Revolution at the armchair — a response to Jerome Roos

  • January 27, 2013

Intellectuals & Ideas

What role for revolutionary theory and practice? In this debate, Matan Kaminer takes ROAR founder Jerome to task for resurrecting obsolete prejudices.

In a recent piece celebrating the spirit and determination of the Egyptian revolutionaries, Jerome Roos has decided to incorporate some harsh criticism of Marx and his legacy, as expressed in the contemporary work of people working in the Marxian tradition.

Jerome does not mince his words: Marx is “fat” and “old” (crimes against the people if there ever were any), Slavoj Žižek a narcissist and “thinker” (scare quotes in the original), Jacobin editor Bhaskar Sunkara an “armchair socialist”. All and sundry are dismissed for forcing a stale “ideational legacy” on a revolutionary process from which they are, presumably, entirely disconnected.

These accusations seem to be based on a willful misreading, or in the case of Marx himself, no reading at all, as the only citation of him is to an apocryphal remark “allegedly” made to Engels. Žižek does not fare much better; he is accused of condemning the Egyptian Revolution to failure, where he has done no such thing. In the piece linked to, the closest he comes to such an assertion is the following passage, which describes the experience of 2012:

What are we to do in such depressive times when dreams seem to fade away? Is the only choice we have the one between nostalgic-narcissistic remembrance of the sublime enthusiastic moments, and the cynically-realist explanation of why the attempts to really change the situation had to fail? … The first thing to state is that the subterranean work of dissatisfaction is going on: rage is accumulating and a new wave of revolts will follow. The weird and unnatural relative calm of the Spring of 2012 is more and more perforated by the growing subterranean tensions announcing new explosions; what makes the situation so ominous is the all-pervasive sense of blockage: there no clear way out, the ruling elite is clearly losing its ability to rule.

Clearly Žižek is in no way arguing that 2011 was a failure or making some abstruse, speculative point; he is summing up the mood of the year in what appears to me a perspicacious fashion. His refusal of both “nostalgic-narcissistic remembrance” and “cynically-realist explanation” is a practical, political injunction geared at rescuing what is valuable and enduring in the experience of 2011, while recognizing that in most places the tide has ebbed. Nowhere does he rule out the kind of resurgence we are now witnessing in Egypt.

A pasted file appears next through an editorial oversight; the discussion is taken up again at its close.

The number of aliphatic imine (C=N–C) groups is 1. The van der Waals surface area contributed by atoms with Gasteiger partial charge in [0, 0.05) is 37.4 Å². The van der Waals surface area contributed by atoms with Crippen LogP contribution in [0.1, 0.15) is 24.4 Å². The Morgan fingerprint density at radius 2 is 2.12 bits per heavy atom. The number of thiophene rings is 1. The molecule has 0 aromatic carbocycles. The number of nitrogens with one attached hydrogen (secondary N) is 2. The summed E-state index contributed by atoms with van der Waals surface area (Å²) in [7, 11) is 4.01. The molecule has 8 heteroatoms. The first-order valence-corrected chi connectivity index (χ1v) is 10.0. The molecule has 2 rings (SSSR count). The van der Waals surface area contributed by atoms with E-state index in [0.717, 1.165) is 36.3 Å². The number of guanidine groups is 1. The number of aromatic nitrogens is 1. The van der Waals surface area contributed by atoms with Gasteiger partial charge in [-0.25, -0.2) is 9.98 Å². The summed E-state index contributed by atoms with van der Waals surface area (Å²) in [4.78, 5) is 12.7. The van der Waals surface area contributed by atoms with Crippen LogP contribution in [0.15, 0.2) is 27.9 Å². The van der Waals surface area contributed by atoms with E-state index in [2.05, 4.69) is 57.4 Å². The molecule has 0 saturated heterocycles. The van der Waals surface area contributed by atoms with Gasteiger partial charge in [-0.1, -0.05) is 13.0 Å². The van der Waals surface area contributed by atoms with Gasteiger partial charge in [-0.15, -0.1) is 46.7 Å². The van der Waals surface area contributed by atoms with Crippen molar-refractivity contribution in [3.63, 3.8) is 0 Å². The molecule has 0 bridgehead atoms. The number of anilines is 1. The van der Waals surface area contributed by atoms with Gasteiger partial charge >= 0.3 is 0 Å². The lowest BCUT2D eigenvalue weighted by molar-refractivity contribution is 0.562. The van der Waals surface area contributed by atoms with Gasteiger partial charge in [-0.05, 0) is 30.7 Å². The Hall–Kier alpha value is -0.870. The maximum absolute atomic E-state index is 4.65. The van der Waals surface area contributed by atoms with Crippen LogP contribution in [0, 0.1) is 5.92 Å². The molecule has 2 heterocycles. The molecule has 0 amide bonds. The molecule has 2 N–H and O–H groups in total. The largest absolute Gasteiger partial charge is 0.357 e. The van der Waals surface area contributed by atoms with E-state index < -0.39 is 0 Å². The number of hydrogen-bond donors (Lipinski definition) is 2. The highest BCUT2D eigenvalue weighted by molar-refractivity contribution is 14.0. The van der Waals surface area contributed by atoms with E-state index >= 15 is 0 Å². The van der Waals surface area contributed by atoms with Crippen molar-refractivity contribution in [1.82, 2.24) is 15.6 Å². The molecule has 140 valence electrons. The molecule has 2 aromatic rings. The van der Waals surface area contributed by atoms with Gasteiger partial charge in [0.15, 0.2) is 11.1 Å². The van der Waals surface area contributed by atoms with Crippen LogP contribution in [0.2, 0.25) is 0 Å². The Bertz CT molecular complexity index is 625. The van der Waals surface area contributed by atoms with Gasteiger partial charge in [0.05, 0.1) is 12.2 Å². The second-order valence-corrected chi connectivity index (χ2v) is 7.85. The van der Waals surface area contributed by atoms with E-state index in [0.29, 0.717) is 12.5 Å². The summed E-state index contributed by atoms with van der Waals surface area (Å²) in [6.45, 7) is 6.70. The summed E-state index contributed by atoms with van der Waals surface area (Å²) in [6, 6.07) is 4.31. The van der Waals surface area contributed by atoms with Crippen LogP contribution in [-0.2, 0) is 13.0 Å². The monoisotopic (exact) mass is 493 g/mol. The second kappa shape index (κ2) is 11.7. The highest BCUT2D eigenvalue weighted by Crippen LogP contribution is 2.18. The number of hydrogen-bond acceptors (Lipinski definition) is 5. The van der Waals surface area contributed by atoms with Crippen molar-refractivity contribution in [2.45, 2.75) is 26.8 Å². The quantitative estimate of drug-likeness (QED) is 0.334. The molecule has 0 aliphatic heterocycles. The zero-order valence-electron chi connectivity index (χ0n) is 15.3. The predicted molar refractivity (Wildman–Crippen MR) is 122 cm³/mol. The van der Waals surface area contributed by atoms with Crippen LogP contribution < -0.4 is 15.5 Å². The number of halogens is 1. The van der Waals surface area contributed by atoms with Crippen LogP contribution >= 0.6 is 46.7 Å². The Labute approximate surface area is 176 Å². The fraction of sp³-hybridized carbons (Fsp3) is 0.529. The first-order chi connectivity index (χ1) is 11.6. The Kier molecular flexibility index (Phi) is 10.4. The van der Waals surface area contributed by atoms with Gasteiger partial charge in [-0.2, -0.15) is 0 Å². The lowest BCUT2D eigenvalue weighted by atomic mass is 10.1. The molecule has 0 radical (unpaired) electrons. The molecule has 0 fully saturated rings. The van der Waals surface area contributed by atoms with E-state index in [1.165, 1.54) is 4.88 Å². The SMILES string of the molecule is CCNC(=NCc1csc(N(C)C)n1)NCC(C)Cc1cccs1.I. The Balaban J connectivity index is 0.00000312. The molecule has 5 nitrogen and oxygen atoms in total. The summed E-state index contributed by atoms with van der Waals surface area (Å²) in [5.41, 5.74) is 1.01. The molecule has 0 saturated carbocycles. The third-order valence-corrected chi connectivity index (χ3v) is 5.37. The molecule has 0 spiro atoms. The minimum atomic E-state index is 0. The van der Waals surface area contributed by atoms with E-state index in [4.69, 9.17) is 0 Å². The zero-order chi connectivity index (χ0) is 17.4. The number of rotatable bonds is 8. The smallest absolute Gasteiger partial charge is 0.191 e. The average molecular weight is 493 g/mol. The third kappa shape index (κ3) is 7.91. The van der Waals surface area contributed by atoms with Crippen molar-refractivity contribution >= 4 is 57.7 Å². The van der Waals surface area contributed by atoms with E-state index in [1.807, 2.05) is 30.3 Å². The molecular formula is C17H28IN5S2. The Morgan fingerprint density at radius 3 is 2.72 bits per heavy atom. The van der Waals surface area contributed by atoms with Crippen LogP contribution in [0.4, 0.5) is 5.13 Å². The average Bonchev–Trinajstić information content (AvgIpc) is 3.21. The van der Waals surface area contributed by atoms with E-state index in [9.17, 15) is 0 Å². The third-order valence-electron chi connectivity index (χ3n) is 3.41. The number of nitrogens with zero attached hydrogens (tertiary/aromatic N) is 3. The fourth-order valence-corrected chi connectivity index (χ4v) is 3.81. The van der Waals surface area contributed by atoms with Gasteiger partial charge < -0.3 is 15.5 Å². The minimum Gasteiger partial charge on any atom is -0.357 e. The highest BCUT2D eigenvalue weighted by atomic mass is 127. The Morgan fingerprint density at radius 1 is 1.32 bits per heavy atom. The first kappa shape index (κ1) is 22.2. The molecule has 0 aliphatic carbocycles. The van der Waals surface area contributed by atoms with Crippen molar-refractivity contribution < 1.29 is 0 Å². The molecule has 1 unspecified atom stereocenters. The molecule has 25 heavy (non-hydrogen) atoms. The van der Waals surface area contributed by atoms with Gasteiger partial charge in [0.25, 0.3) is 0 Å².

The attack on Sunkara is in a similar vein. The closest thing I could find to the putative intellectualist defeatism in the op-ed linked to is a recognition that a survey of the political landscape in America, despite Occupy’s emergence in 2011, is bleak:

The labor movement has shown some signs of life, especially among public sector workers combating austerity, but these are at best rearguard, defensive struggles. Unionization rates continue to decline, and apathy, not revolutionary fervor, reigns.

I am no expert on the USA, but after a residence of five months in the Midwest, Sunkara’s summary rings rather true to me. Jerome is entitled to differ, of course, but nowhere does he make an argument to that effect.

What this tirade in fact amounts to is a rehashing of the crusty feud between Marxists and anarchists. Marxists once stereotyped anarchists as feeble-minded, hot-headed provocateurs and anarchists returned the favor by caricaturing Marxists as disconnected, mystically inclined intellectualists more interested in scholastic nitpicking than in actual revolution. Thankfully, the twentieth century is over and this ongoing spat is irrelevant. People working within the Marxian tradition recognize that the theory and practice of revolutionary politics must incorporate resistance to hierarchy of all kinds if we are not to repeat the dire disasters of Stalinism. Activists inspired by the anarchist lineage now realize the practical importance of theorization in such supposedly obscure fields as political economy and the philosophy of the subject.

We must, all of us, reject the dichotomy between thought and action (admittedly the scion of a distorted Marxism). Thought is a social, material process, embodied in such things as books and blogs. As we all know, much work and much exploitation is carried out today at the “armchair” – though more often it is an Ikea Klemens rather than an ornamental Louis XV. It is likewise with revolutionary practice – we are building the common space we need to fight from with our fingertips as well as our feet. We have time to write and time to occupy, time to talk and time to pull up barricades. What we do not have time for is resurrecting obsolete, wrong-headed prejudices.

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Matan Kaminer

Matan Kaminer has been active in the conscientious objection movement, in migrant solidarity work and in municipal and student politics in Israel. He is currently a doctoral candidate in anthropology at the University of Michigan, doing research on Thai migrant workers in Israeli agriculture.

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